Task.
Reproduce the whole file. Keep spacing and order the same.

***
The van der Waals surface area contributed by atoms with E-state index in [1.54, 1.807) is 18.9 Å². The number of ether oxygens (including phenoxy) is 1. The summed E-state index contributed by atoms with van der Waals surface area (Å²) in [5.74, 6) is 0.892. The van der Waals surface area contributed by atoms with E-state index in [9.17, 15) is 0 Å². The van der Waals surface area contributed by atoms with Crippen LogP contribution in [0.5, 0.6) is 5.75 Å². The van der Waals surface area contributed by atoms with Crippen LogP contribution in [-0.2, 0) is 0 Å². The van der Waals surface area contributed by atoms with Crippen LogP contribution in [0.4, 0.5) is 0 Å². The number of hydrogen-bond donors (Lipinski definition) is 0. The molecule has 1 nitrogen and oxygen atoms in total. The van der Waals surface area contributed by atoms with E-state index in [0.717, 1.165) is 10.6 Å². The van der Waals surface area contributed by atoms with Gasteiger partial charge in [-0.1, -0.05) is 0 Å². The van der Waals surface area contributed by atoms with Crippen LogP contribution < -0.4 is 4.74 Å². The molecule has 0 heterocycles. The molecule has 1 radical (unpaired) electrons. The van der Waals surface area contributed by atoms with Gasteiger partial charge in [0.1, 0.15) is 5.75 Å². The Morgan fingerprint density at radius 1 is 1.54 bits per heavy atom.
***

The van der Waals surface area contributed by atoms with E-state index in [1.54, 1.807) is 18.9 Å². The number of ether oxygens (including phenoxy) is 1. The summed E-state index contributed by atoms with van der Waals surface area (Å²) in [5.74, 6) is 0.892. The van der Waals surface area contributed by atoms with E-state index in [9.17, 15) is 0 Å². The van der Waals surface area contributed by atoms with Crippen LogP contribution in [0.5, 0.6) is 5.75 Å². The van der Waals surface area contributed by atoms with Crippen LogP contribution in [-0.2, 0) is 0 Å². The van der Waals surface area contributed by atoms with Crippen LogP contribution in [0.4, 0.5) is 0 Å². The number of hydrogen-bond donors (Lipinski definition) is 0. The molecule has 1 nitrogen and oxygen atoms in total. The van der Waals surface area contributed by atoms with E-state index in [0.717, 1.165) is 10.6 Å². The van der Waals surface area contributed by atoms with Gasteiger partial charge in [-0.1, -0.05) is 0 Å². The van der Waals surface area contributed by atoms with Crippen LogP contribution < -0.4 is 4.74 Å². The molecule has 0 heterocycles. The molecule has 1 radical (unpaired) electrons. The van der Waals surface area contributed by atoms with Gasteiger partial charge in [0.1, 0.15) is 5.75 Å². The Morgan fingerprint density at radius 1 is 1.54 bits per heavy atom.